“Arkansas” is a fun rocker. It’s a song where you crank the volume all the way up and sing along with like his cuts with The Jompson Brothers. Because an album with just introspective ballads would be boring and as I said at the start, Stapleton is many genres, including rock. Even though I must admit that a song about having fun in Arkansas is a bit funny because it’s not exactly Las Vegas in the minds of many. Stapleton then covers John Fogerty’s “Joy of My Life” and it’s another enjoyable love ballad from him. He knocks these out in his sleep. But it’s one of a couple songs that aren’t essential for this album. He already has a couple other ballads that are better on not just this album, but in other albums too.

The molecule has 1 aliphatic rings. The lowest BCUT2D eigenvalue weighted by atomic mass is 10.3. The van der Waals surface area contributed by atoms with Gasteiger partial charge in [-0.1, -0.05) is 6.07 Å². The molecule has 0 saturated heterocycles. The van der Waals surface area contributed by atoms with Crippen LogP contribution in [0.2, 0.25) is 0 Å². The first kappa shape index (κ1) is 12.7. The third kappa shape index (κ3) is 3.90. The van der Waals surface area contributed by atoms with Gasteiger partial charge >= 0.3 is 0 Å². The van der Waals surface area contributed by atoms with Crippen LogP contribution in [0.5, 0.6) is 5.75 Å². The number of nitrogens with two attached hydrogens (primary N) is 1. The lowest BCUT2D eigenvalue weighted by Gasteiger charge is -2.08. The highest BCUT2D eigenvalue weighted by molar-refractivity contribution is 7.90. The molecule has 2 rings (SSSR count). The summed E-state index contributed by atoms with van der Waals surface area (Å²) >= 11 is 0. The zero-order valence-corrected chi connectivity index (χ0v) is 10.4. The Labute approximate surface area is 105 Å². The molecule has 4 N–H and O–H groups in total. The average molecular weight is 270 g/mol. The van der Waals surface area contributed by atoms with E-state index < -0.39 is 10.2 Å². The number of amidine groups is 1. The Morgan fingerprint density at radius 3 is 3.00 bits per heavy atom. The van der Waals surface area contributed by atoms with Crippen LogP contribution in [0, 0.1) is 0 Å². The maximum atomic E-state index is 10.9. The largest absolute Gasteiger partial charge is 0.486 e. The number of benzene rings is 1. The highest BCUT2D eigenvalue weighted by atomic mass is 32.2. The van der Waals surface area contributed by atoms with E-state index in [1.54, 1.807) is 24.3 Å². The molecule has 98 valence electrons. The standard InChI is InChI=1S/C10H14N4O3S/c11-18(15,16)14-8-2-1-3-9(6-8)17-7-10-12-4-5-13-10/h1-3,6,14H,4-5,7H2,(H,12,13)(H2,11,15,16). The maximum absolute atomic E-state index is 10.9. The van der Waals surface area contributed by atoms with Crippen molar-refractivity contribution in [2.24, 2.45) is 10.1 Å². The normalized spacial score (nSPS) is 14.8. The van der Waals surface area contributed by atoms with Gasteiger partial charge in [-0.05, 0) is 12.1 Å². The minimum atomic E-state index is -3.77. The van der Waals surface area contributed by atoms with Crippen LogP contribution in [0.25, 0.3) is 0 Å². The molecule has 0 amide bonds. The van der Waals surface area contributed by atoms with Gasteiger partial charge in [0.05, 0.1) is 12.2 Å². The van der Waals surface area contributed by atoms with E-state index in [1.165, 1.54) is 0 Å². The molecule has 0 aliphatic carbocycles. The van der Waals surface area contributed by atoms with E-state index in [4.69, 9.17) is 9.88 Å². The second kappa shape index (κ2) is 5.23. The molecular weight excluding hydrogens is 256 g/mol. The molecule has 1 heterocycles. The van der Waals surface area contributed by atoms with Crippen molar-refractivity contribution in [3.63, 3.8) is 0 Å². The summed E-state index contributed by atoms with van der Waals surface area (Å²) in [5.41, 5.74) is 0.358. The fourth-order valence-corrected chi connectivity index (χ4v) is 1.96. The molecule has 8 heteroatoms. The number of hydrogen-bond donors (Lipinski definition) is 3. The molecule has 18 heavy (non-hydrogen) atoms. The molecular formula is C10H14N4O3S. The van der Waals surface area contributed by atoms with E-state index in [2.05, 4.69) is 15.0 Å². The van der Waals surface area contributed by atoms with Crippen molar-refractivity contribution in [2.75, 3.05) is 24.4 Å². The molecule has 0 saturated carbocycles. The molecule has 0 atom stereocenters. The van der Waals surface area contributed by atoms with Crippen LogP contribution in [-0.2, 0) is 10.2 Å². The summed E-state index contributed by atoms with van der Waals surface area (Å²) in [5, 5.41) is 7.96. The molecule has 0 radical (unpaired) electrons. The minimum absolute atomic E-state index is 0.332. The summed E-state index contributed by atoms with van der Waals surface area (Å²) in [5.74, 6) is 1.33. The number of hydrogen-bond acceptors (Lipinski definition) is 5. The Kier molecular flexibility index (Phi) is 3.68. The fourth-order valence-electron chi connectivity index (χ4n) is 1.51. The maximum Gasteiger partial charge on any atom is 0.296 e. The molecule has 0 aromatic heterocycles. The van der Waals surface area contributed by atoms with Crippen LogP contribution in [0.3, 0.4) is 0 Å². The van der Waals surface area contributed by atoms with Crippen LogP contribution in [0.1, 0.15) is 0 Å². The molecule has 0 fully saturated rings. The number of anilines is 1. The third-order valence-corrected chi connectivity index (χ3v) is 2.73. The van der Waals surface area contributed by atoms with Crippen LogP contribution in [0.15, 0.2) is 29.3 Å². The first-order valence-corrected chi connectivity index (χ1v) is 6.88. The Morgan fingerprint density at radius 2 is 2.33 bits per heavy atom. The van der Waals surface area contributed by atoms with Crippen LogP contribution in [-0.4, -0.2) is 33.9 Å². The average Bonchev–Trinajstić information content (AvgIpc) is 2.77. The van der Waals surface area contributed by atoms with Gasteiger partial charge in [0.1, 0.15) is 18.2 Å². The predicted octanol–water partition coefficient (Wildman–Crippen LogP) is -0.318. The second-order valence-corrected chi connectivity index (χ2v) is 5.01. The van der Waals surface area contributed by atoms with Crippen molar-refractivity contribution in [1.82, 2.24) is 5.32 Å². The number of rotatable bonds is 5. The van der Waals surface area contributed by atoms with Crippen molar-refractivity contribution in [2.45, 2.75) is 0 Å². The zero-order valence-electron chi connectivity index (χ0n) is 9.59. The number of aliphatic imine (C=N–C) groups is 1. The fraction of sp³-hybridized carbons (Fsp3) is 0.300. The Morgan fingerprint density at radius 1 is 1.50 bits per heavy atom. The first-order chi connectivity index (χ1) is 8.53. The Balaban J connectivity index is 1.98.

One of the more seemingly underrated tracks on this album is “Hillbilly Blood.” Stapleton says this song takes inspiration from Steve Earle’s “Copperhead Road” and you can definitely hear the influence in both the production and lyrics. It’s a thrilling story of an outlaw on the run for illegal activity (likely weed or moonshine, but it’s never specified). While I can understand wanting some more details, I believe the vagueness of the story gives it an appealing shroud of mystery similar to Eric Church’s “Knives of New Orleans.” Stapleton gets sentimental on “Maggie’s Song,” an ode to his dog that passed away that tells a synopsis of her life and the impact she had on him and his family. Normally this type of song elicits an eye-roll from me. It’s critic bait. It’s usually saccharine and it brings out my crankiness towards the unhealthy obsessiveness of today’s pet ownership culture. But damn does it win me over in a big way, in large part thanks to the intricate descriptiveness and reflection in the lyrics. It gets personal and that makes it so much more connectable than other songs in this vein. It has heart.